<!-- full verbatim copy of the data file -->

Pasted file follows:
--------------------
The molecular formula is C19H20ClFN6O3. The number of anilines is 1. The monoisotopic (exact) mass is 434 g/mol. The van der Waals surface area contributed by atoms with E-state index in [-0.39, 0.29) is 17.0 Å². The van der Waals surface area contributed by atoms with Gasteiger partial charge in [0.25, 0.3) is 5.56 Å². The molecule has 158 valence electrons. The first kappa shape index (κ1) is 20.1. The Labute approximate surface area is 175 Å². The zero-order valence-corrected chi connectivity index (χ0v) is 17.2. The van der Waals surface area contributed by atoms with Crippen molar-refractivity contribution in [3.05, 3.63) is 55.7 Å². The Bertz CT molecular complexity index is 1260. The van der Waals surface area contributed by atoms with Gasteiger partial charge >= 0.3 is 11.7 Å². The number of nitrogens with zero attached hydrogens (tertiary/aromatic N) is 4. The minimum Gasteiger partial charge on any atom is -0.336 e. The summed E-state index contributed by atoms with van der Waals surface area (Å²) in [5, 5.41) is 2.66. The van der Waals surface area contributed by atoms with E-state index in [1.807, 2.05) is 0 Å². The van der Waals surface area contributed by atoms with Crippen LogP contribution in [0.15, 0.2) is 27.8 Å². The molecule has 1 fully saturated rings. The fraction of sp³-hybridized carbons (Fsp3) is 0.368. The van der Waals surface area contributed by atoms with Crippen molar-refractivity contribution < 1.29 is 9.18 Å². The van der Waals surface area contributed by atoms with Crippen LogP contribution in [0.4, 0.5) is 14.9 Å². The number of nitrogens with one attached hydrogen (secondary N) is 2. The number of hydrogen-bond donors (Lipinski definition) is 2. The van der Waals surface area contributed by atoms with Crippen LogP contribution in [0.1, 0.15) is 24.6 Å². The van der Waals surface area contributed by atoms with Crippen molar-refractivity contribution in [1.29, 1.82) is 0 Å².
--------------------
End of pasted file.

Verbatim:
The molecular formula is C19H20ClFN6O3. The number of anilines is 1. The monoisotopic (exact) mass is 434 g/mol. The van der Waals surface area contributed by atoms with E-state index in [-0.39, 0.29) is 17.0 Å². The van der Waals surface area contributed by atoms with Gasteiger partial charge in [0.25, 0.3) is 5.56 Å². The molecule has 158 valence electrons. The first kappa shape index (κ1) is 20.1. The Labute approximate surface area is 175 Å². The zero-order valence-corrected chi connectivity index (χ0v) is 17.2. The van der Waals surface area contributed by atoms with Crippen molar-refractivity contribution in [3.05, 3.63) is 55.7 Å². The Bertz CT molecular complexity index is 1260. The van der Waals surface area contributed by atoms with Gasteiger partial charge >= 0.3 is 11.7 Å². The number of nitrogens with zero attached hydrogens (tertiary/aromatic N) is 4. The minimum Gasteiger partial charge on any atom is -0.336 e. The summed E-state index contributed by atoms with van der Waals surface area (Å²) in [5, 5.41) is 2.66. The van der Waals surface area contributed by atoms with E-state index in [1.807, 2.05) is 0 Å². The van der Waals surface area contributed by atoms with Crippen LogP contribution in [0.15, 0.2) is 27.8 Å². The molecule has 1 fully saturated rings. The fraction of sp³-hybridized carbons (Fsp3) is 0.368. The van der Waals surface area contributed by atoms with Crippen molar-refractivity contribution < 1.29 is 9.18 Å². The van der Waals surface area contributed by atoms with Crippen LogP contribution in [0.4, 0.5) is 14.9 Å². The number of nitrogens with one attached hydrogen (secondary N) is 2. The number of hydrogen-bond donors (Lipinski definition) is 2. The van der Waals surface area contributed by atoms with Crippen LogP contribution in [0.1, 0.15) is 24.6 Å². The van der Waals surface area contributed by atoms with Crippen molar-refractivity contribution in [1.29, 1.82) is 0 Å².